Hi all, my name is Michael Wong, and while you may have followed my previous Standard updates hosted by my previous employer, I have joined Codeplay as their VP of R&D and will continue my C++ Standard updates as Codeplay is deeply involved with C++ usage through their implementation of Parallel STL. Codeplay is a company developing software for heterogeneous platforms involved with self-driving cars, neural networks, and machine vision.
The good news from Oulu is that we approved the publishing of a draft of C++17.
As I changed job between the last Jacksonville and this Oulu meeting, I have been unable to keep up and write my usual update either post-meeting or pre-Oulu, so I thought I would keep it simple and make up for it in this post (although there have been plenty of other blogs) and show you all the details in a slide deck that I have been using as a keynote at recent ADC++, IWOCL 2016, and Chicago STAC 2016 meetings.
If you just want to see all the features going into C++17 other than the Special Math, Parallelism, Library Fundamentals, and FIlesystems TS, just go to slides 44-47 which will contain both the Language and Library features with clickable links for you to follow. The features voted in Oulu are on slide 45 for language and 47 for library.
The new C++ way of using PxxxxRx instead of the old Nxxx numbering means that the link will always take you to the latest Rx version that is posted, since the Pxxxx does not change. This means blog posted links will not have to keep changing. In some cases, especially the page containing the Oulu voted in features, it will still contain the wording of the pre-Oulu paper. In a few weeks, the post-Oulu mailing will be out and you will be able to magically access the latest updated paper. Another vote for the new paper numbering system.
It's appropriate that the meeting to close the door firmly on all features that we plan to put into C++17, such that a Committee Draft (CD) can appear for National Body vote, is done in the land of midnight sun, hosted in Oulu Finland, very near the Arctic circle. The effect of perpetual daylight (we are so close to the Arctic circle such that the brief hour of twilight has the effect that at no time is it ever dark) is strange and wonderful at the same time for the human body. If we make any crazy decision, then you know where it came from!
This CD will be the primary comment ballot resulting in National Body comments to be reviewed in Issaquah in November. It is unlikely we will be able to address all comments in one meeting, and we will either have to issue another CD, and address remaining comments in Kona in Feb. After Kona, there will be a Draft International Standard (DIS) and there will be an up-down vote (no comment) after the Kona meeting. The result of that vote will be shown in the July Toronto meeting. Assuming it goes well, it will be approved in Toronto to go to ISO in Geneva for publication, likely EOY 2017. If there is any opposition, then we will need to possibly adjust the CD and issue a Final Draft International Standard (FDIS) after Toronto for balloting. This would possibly delay C++17.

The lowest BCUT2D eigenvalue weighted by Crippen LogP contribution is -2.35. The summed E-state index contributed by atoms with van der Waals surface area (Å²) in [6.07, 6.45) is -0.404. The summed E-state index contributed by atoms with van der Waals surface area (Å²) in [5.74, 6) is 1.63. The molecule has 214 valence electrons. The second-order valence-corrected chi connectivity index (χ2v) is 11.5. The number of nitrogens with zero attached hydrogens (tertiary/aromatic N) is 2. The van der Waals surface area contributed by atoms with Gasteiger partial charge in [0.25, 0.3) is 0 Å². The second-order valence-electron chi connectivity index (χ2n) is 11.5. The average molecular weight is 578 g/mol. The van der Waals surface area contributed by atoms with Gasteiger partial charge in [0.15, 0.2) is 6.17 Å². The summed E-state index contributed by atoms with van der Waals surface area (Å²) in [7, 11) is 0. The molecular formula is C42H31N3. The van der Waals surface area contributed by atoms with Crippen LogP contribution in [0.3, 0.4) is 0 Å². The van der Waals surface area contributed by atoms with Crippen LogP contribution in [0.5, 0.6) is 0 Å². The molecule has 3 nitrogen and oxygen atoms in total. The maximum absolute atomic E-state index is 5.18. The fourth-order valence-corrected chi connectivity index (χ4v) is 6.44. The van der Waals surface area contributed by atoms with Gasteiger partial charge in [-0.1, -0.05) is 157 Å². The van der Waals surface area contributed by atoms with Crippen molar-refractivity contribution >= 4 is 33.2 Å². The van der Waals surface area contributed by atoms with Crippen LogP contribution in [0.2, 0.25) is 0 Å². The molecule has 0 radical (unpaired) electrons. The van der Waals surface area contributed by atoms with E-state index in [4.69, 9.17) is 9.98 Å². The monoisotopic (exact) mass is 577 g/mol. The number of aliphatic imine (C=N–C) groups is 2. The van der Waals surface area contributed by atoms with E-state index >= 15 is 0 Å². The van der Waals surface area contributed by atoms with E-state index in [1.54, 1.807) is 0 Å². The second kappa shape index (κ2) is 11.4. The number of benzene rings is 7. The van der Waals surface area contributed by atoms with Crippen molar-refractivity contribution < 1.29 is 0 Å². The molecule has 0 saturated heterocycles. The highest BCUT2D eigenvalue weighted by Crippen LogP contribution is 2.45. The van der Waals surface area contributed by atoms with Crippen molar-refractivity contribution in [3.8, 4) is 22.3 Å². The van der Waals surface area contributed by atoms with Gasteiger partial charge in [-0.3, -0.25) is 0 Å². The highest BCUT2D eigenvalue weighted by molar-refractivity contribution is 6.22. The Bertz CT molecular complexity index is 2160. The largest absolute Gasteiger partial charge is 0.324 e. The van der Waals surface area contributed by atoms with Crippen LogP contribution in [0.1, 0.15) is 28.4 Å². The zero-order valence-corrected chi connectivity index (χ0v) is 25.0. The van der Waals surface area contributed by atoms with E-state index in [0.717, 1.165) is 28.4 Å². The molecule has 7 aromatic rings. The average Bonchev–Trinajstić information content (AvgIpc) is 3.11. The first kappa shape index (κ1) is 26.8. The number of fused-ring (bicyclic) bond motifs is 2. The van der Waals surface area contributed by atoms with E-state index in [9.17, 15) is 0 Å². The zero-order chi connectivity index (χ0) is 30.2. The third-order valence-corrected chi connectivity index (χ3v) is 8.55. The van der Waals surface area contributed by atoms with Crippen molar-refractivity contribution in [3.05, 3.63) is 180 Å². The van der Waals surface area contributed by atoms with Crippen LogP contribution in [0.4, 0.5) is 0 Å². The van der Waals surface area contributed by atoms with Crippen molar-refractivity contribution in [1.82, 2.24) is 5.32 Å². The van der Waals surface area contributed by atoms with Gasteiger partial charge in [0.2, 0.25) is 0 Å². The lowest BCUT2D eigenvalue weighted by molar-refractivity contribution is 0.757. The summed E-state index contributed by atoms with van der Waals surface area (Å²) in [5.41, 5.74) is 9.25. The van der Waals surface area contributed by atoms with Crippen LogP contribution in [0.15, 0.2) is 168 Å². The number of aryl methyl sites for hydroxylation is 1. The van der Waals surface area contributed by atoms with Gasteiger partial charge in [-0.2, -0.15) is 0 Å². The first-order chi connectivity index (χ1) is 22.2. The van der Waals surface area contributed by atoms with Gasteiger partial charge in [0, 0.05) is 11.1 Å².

The major thing you will notice is that in slide 45, two anticipated features were not voted in. Default comparison was removed from balloting on the last day in plenary as it did not survive the full committee vote. There were contentions on that it should be an opt-in feature as opposed to opt-out. I think the author originally had it as opt-in, but was convinced by EWG to change it to opt-out, and now the full committee has reversed that. It's like multiple court rulings reversing previous rulings. The other issue is that some people would like to not be forced to have the <=, >= and associated relational operators. I would expect many forms of National Body comment on this one and that it will revive in some limited form.
Another feature expected to be voted on but was not, was the operator dot. A last minute problem was found during Core Wording Review, so the proposal was sent back to be fixed. So this proposal will not be in the CD. Although this is a fairly late stage in finding a problem, this proposal still has a chance of coming if some National Body comment requesting it, and that seems likely.
At this point, many people will be writing their trip reports and they will do a great job of explaining what the new additional features are. I will also follow up with a more detailed post about what happened in SG1 on parallelism, concurrency, and heterogeneous computing as well as update on the status of SG14 on Low Latency for Games/Financial/Trading/Simulation/Embedded.